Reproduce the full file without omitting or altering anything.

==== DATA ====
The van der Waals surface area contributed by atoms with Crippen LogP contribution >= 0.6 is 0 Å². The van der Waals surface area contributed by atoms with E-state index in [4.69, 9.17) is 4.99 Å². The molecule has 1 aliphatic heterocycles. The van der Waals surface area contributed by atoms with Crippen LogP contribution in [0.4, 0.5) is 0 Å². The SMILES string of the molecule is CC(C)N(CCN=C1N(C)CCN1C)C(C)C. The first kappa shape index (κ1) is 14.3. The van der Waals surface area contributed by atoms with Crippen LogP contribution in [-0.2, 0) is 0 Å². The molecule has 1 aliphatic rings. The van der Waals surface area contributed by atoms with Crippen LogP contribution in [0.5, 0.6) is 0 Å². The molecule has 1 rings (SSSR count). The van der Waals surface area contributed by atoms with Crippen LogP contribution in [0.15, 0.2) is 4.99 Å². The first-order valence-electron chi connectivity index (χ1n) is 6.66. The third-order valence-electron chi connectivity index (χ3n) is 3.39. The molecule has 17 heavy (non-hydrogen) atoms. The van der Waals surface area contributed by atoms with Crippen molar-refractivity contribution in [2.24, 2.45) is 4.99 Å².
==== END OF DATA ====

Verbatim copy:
The van der Waals surface area contributed by atoms with Crippen LogP contribution >= 0.6 is 0 Å². The van der Waals surface area contributed by atoms with E-state index in [4.69, 9.17) is 4.99 Å². The molecule has 1 aliphatic heterocycles. The van der Waals surface area contributed by atoms with Crippen LogP contribution in [0.4, 0.5) is 0 Å². The SMILES string of the molecule is CC(C)N(CCN=C1N(C)CCN1C)C(C)C. The first kappa shape index (κ1) is 14.3. The van der Waals surface area contributed by atoms with Crippen LogP contribution in [-0.2, 0) is 0 Å². The molecule has 1 aliphatic rings. The van der Waals surface area contributed by atoms with Crippen LogP contribution in [0.5, 0.6) is 0 Å². The molecule has 1 rings (SSSR count). The van der Waals surface area contributed by atoms with Crippen LogP contribution in [0.15, 0.2) is 4.99 Å². The first-order valence-electron chi connectivity index (χ1n) is 6.66. The third-order valence-electron chi connectivity index (χ3n) is 3.39. The molecule has 17 heavy (non-hydrogen) atoms. The van der Waals surface area contributed by atoms with Crippen molar-refractivity contribution in [2.24, 2.45) is 4.99 Å².